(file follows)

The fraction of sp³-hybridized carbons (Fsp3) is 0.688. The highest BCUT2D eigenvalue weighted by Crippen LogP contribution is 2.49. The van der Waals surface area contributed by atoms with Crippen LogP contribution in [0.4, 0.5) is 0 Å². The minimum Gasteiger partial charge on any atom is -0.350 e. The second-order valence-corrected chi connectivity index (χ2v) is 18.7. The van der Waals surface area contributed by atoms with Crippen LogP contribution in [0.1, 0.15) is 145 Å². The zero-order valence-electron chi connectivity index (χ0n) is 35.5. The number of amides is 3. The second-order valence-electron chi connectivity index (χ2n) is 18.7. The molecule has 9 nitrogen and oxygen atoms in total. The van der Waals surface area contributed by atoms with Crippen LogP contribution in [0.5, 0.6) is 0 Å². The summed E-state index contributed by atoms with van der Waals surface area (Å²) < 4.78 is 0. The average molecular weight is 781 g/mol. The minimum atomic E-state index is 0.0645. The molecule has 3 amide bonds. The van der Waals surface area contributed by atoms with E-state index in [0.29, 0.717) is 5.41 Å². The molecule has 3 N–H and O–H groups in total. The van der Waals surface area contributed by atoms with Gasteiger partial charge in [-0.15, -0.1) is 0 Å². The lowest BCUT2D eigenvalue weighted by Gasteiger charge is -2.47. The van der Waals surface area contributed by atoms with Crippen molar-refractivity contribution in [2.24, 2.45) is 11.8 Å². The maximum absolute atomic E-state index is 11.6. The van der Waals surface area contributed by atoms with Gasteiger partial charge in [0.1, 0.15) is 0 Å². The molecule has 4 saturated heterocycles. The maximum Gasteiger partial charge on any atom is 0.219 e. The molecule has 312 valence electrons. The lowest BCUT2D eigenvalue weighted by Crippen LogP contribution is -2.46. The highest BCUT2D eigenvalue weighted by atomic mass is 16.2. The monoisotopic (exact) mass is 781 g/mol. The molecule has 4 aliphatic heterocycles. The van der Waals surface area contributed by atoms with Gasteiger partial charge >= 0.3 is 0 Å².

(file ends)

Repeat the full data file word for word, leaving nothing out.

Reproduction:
The fraction of sp³-hybridized carbons (Fsp3) is 0.688. The highest BCUT2D eigenvalue weighted by Crippen LogP contribution is 2.49. The van der Waals surface area contributed by atoms with Crippen LogP contribution in [0.4, 0.5) is 0 Å². The minimum Gasteiger partial charge on any atom is -0.350 e. The second-order valence-corrected chi connectivity index (χ2v) is 18.7. The van der Waals surface area contributed by atoms with Crippen LogP contribution in [0.1, 0.15) is 145 Å². The zero-order valence-electron chi connectivity index (χ0n) is 35.5. The number of amides is 3. The second-order valence-electron chi connectivity index (χ2n) is 18.7. The molecule has 9 nitrogen and oxygen atoms in total. The van der Waals surface area contributed by atoms with Crippen LogP contribution in [0.5, 0.6) is 0 Å². The summed E-state index contributed by atoms with van der Waals surface area (Å²) < 4.78 is 0. The average molecular weight is 781 g/mol. The minimum atomic E-state index is 0.0645. The molecule has 3 amide bonds. The van der Waals surface area contributed by atoms with E-state index in [0.29, 0.717) is 5.41 Å². The molecule has 3 N–H and O–H groups in total. The van der Waals surface area contributed by atoms with Gasteiger partial charge in [-0.15, -0.1) is 0 Å². The lowest BCUT2D eigenvalue weighted by Gasteiger charge is -2.47. The van der Waals surface area contributed by atoms with Crippen molar-refractivity contribution in [2.24, 2.45) is 11.8 Å². The maximum absolute atomic E-state index is 11.6. The van der Waals surface area contributed by atoms with Gasteiger partial charge in [0.1, 0.15) is 0 Å². The molecule has 4 saturated heterocycles. The maximum Gasteiger partial charge on any atom is 0.219 e. The molecule has 312 valence electrons. The lowest BCUT2D eigenvalue weighted by Crippen LogP contribution is -2.46. The highest BCUT2D eigenvalue weighted by atomic mass is 16.2. The monoisotopic (exact) mass is 781 g/mol. The molecule has 4 aliphatic heterocycles. The van der Waals surface area contributed by atoms with Gasteiger partial charge >= 0.3 is 0 Å².